Panathlon has been hailed for its “massive ripple effect” on pupils and schools after last week’s two National Finals at the London Aquatic Centre.

The showpiece national swimming galas for special schools and primary schools on Wednesday and Thursday signalled the return of the top strata of our competitive pathway for the first time since the pandemic. 

Previously, schools had been reluctant to travel long distances, partly due to Covid-19, but the re-establishment of our pathway gives children who are so often starved of competitive opportunities a clear route to high-level success.

Our National Primary Swimming gold medallists were Coldfall Primary School in Muswell Hill, north London. The event marked the pinnacle of their two-year participation in Panathlon which has made a hugely positive impact.

Coldfall’s Head of PE, Mitchell Browning, said: “At our Year 6 leavers’ event last year, some pupils made speeches and all they could talk about was how proud they were to represent the school in the Olympic pool at Panathlon.

“Panathlon really is the whole package. Until two years ago, all the competitions we entered were mainsteam, so to have something that’s specifically catered to their needs is indescribable, it really is. It’s the first time they’ve had the opportunity to excel and show something they can do themselves. The whole school is invested in how they get on.

“Regardless of what medal they get, they’re beaming when they go back into school and all their class mates are proud of them. That’s not just for one day – they talk about it all year. It has a massive, massive ripple effect across the whole school.”

Mr Browning added that three Year 5 pupils have joined external swimming clubs, having been inspired by their participation in Panathlon’s galas.

The parent of a pupil from Buttsbury Primary School, who finished as primary runners-up, also revealed the profound impact that Panathlon had on her autistic son (whom she wanted to remain anonymous). He has competed in our multisport, 10-pin bowling and previous swimming competitions and is a previous winner of one of our Woodland Essex Outstanding Achievement awards.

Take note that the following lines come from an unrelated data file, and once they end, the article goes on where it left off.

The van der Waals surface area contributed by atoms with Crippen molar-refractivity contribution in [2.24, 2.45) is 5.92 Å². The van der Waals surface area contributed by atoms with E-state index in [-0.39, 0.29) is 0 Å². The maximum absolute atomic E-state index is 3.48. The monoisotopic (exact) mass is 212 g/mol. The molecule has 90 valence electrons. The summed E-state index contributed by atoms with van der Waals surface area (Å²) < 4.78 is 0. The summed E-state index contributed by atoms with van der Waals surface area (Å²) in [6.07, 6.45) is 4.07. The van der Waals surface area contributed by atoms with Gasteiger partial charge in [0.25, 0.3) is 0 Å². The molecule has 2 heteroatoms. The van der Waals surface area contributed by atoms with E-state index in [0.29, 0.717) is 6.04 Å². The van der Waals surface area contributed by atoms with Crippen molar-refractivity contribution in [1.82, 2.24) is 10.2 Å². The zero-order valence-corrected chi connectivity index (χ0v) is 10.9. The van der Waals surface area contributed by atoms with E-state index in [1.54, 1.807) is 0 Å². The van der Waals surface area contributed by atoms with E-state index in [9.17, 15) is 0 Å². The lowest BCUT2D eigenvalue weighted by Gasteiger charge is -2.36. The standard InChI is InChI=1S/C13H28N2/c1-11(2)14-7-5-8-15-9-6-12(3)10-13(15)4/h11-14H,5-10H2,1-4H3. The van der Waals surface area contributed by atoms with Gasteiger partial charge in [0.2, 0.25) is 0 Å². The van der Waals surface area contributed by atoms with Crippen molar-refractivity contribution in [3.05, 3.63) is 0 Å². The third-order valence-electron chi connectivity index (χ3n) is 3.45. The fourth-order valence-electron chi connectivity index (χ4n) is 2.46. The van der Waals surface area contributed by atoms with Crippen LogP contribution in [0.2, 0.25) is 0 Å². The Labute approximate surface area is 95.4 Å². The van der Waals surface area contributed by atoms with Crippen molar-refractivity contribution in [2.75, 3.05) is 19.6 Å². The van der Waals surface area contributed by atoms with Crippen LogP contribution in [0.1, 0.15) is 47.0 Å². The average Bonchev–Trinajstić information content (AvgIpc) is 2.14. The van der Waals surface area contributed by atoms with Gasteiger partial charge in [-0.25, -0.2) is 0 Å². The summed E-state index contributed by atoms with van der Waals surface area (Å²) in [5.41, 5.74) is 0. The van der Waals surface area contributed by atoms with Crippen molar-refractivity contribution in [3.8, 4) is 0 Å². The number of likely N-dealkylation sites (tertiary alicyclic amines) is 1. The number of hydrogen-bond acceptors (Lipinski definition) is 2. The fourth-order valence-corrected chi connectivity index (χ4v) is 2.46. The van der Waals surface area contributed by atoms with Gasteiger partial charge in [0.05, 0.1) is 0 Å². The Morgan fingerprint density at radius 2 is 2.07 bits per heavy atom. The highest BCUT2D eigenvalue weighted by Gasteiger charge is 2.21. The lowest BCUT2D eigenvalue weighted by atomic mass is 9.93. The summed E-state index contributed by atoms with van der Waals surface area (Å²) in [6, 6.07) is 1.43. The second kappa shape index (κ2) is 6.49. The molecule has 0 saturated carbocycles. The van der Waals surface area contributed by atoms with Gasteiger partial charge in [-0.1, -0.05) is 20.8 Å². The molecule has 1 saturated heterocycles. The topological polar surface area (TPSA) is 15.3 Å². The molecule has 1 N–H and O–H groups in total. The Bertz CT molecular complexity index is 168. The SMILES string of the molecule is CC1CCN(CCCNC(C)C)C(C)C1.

“Sport has been the making of him in terms of personal confidence and attitude towards school – and Panathlon has been a massive part of that,” said his mum. “It has been a gateway for him. It has encouraged him to try out lots of other things which he might not have wanted to before. In fact, it has inspired us all as a family.

“There are often unknowns in school trips which he can find difficult. To face his fears and know that he can do it has been brilliant. To feel that identity, teamwork and achievement as an individual as well as represent his school is just phenomenal. We are so proud of him.”

Ten-year-old Douglas Hook (pictured below) from third-place Hempsted Primary in Gloucester was overjoyed with his experience at the London Aquatic Centre (and it was his second Panathlon gala in two days, having competed in our local event in Gloucester on Tuesday!).

“I’ll have to go up on stage in assembly with my medal. It will make me blush – but standing up there makes me feel so proud, it’s hard to explain with words. I’ve enjoyed every single experience I’ve had with Panathlon. They’re just incredible. I keep all my medals in a drawer but I have to be careful because my sister likes to steal them – she’s like a magpie!”

Moor House School and College are long-time participants in Panathlon and have even hosted competitions in previous years. Although it was her first visit to one of our external events, the school’s principal, Helen Middleton, was fully au-fait with our impact on her pupils.

“Our children swim regularly so to use the skills they’ve learned in an environment like this is wonderful. The confidence they get from achieving something they didn’t think they were able to do, and tell their peers about the experience, is incredibly valuable.

“It’s so positive for the curriculum to be of use beyond just the teaching – and to benefit from the 2012 Olympic legacy like this by swimming in this stunning arena is wonderful.”

Sue Basquil, Special Needs Coordinator at Holy Family Primary in Slough, said the children would treasure “feeling important” when they returned to school proudly wearing medals.

“Some of our children struggle but this is where they can excel,” she said. “It’s very important to have this level playing field because they can’t always access everything we provide at school. For them to feel included and represent our school – which they don’t often get to do – is superb. Any time we’re invited, we’ll be at the next Panathlon event. We’re hooked!”

The Young Leaders for our national galas were from Great Baddow High School and Colchester Prep & High School in Essex.

Our swimming programme is supported by Speedo and their staff also attended both finals to help guide the competitors and officiate the competitions.